Canadian teen Vejas Kruszewski up for fashion's prestigious LVMH Prize

Toronto-based Vejas Kruszewski, who designs meld 'street style and glam fashion' while also tapping into the notion of gender fluidity, is shortlisted for this year's LVMH Prize honouring young designers. The winner will be announced June 16 in Paris.

19-year-old a finalist for fledgling, $431K prize highlighting young designers

19 year-old Canadian designer Vejas Kruszewski takes home the 'special award' for fashion, granted by the LVMH luxury goods group, today in Paris. He was one of eight finalists in contention for the lucrative prize, and although he didn't win the top award, he still receives more than $200,000 and a year-long mentorship. (Samuel Francis Houston/Canadian Press)

It's quite the ascent: 19 year-old Canadian designer Vejas Kruszewski has gone from relative obscurity in the fashion world to having Karl Lagerfeld assess his designs.

The pony-tailed, sunglass-wearing fashion icon is one of several famous judges who'll decide if Kruszewski will be crowned the young designer winner of the LVMH Prize, set to be awarded Thursday in Paris at the Louis Vuitton Foundation building.

Created two years ago by luxury goods conglomerate Louis Vuitton Moët Hennessy, the prize was specifically established to give props to virtually unknown designers. It is only open to those under 40, who may have as few as two ready-to-wear collections under their young belts.

'A game-changer'

Originally from Montreal, Toronto-based Kruszewski has had no formal fashion training and, at 19, is so far the youngest finalist for the fledgling award — two factors in his favour or that work against him, depending on your point of view.

"It's a game-changer," Noreen Flanagan, editor-in-chief of Elle Canada magazine, said of the lucrative prize.

Kruszewski has 'tapped into the gender fluidity or blurring that is very much part of the zeitgeist.'- Noreen Flanagan, Elle Canada

Aside from coverage by international press, winning the award opens doors to potential investors as well as influential supporters for a young designer, she added.

Having noted Kruszewski's design prowess, Flanagan is showcasing him in Elle Canada's upcoming feature on Canadian designers to watch feature, to appear in the August issue. Kruszewski is a "self-taught wunderkind," she told CBC News.

"Street style melded with glam fashion has been a defining influence for a few seasons and it's only gaining in terms of being an influential and enduring trend in fashion. Vejas has a preternatural affinity for handling this fashion paradox. He's also tapped into the gender fluidity or blurring that is very much part of the zeitgeist."​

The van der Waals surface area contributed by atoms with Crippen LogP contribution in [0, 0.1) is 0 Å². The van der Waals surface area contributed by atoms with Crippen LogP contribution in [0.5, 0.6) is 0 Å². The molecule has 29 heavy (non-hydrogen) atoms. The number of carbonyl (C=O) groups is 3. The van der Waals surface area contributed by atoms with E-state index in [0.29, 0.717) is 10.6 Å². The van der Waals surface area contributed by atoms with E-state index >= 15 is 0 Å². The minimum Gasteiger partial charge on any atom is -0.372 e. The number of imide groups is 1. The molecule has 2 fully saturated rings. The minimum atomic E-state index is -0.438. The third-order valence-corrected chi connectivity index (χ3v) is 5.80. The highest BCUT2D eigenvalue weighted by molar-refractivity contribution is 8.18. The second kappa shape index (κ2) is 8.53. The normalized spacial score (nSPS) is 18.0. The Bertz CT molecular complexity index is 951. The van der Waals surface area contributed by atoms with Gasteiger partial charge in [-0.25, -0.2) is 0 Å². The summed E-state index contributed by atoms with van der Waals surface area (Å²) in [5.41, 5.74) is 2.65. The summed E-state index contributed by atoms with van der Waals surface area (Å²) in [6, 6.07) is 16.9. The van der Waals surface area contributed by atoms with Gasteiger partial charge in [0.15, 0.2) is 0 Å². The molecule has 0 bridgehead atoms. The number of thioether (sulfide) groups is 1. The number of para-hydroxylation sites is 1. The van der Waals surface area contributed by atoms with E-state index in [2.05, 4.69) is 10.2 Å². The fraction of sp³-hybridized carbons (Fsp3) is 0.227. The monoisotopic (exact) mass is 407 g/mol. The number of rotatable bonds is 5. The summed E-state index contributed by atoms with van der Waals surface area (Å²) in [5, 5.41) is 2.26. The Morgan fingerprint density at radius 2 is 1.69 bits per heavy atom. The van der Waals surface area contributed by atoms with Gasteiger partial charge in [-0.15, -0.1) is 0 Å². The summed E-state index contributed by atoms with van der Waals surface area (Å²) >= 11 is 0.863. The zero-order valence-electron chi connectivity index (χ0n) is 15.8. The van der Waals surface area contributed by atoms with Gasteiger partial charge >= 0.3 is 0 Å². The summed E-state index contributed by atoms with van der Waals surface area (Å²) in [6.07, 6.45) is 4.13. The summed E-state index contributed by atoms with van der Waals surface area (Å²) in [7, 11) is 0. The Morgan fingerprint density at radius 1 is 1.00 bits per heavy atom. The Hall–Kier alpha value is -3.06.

Vejas Kruszewski's designs, shown on the model second from left, will be featured in Elle Canada's upcoming feature on Canadian designers to watch, set for the August issue. (Juliana Schiavinatto/Marie Rainville/ELLE Canada)

His distinct line carries clout because of its rough and raw appeal: denim riddled with grommets and backpacks with next-level scrunching. 

The designer says he took early inspiration from the pattern inserts in Japanese sewing magazines. That led to re-envisioning basic sportswear garments — such as sweatshirts — so they gather, nip and/or balloon in unconventional ways. 

$431K and valuable guidance

A model sports a look from the spring-summer 2016 collection from Vejas. (June Canedo/Canadian Press)

Young designers winning the LVMH Prize get a grant of €300,000 (or about $431,000 Cdn) and business mentorship from arguably the most well-established luxury fashion behemoth on the planet.

LVMH owns labels such as Louis Vuitton, Givenchy, Fendi, TAG Heuer, De Beers and Christian Dior perfumes. That's the kind of powerhouse giving each winner guidance on intellectual property, marketing, production, distribution and more.

In other words, a win could vault Kruszewski into a completely different stratosphere of fashion. 

Kruszewski still makes most of his own samples, though that's likely to change if his name is called on Thursday. 

And if he does win, he would stand in good company: fellow Canadian Thomas Tait, now London-based, captured the inaugural edition of the prize in 2014.

About the Author

Jelena Adzic


Jelena Adzic is a reporter, writer and radio columnist with the CBC Arts Unit. Her eyes light up at the mention of design, visual art and architecture.